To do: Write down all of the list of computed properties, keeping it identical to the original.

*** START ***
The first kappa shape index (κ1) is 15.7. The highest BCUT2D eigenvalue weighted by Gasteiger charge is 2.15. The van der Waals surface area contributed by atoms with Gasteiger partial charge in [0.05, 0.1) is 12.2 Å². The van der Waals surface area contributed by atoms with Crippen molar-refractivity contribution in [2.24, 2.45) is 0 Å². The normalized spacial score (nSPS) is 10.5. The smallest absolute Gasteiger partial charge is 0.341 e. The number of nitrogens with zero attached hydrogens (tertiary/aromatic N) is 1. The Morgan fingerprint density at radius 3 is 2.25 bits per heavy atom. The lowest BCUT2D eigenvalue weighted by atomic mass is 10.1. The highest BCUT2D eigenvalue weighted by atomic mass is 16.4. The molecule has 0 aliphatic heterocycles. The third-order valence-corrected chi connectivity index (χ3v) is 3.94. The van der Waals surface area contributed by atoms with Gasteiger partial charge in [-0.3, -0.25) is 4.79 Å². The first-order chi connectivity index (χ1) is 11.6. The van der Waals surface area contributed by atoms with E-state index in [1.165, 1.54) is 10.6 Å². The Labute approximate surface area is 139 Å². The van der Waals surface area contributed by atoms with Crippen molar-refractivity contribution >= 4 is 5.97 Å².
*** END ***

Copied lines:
The first kappa shape index (κ1) is 15.7. The highest BCUT2D eigenvalue weighted by Gasteiger charge is 2.15. The van der Waals surface area contributed by atoms with Gasteiger partial charge in [0.05, 0.1) is 12.2 Å². The van der Waals surface area contributed by atoms with Crippen molar-refractivity contribution in [2.24, 2.45) is 0 Å². The normalized spacial score (nSPS) is 10.5. The smallest absolute Gasteiger partial charge is 0.341 e. The number of nitrogens with zero attached hydrogens (tertiary/aromatic N) is 1. The Morgan fingerprint density at radius 3 is 2.25 bits per heavy atom. The lowest BCUT2D eigenvalue weighted by atomic mass is 10.1. The highest BCUT2D eigenvalue weighted by atomic mass is 16.4. The molecule has 0 aliphatic heterocycles. The third-order valence-corrected chi connectivity index (χ3v) is 3.94. The van der Waals surface area contributed by atoms with Gasteiger partial charge in [-0.3, -0.25) is 4.79 Å². The first-order chi connectivity index (χ1) is 11.6. The van der Waals surface area contributed by atoms with E-state index in [1.165, 1.54) is 10.6 Å². The Labute approximate surface area is 139 Å². The van der Waals surface area contributed by atoms with Crippen molar-refractivity contribution >= 4 is 5.97 Å².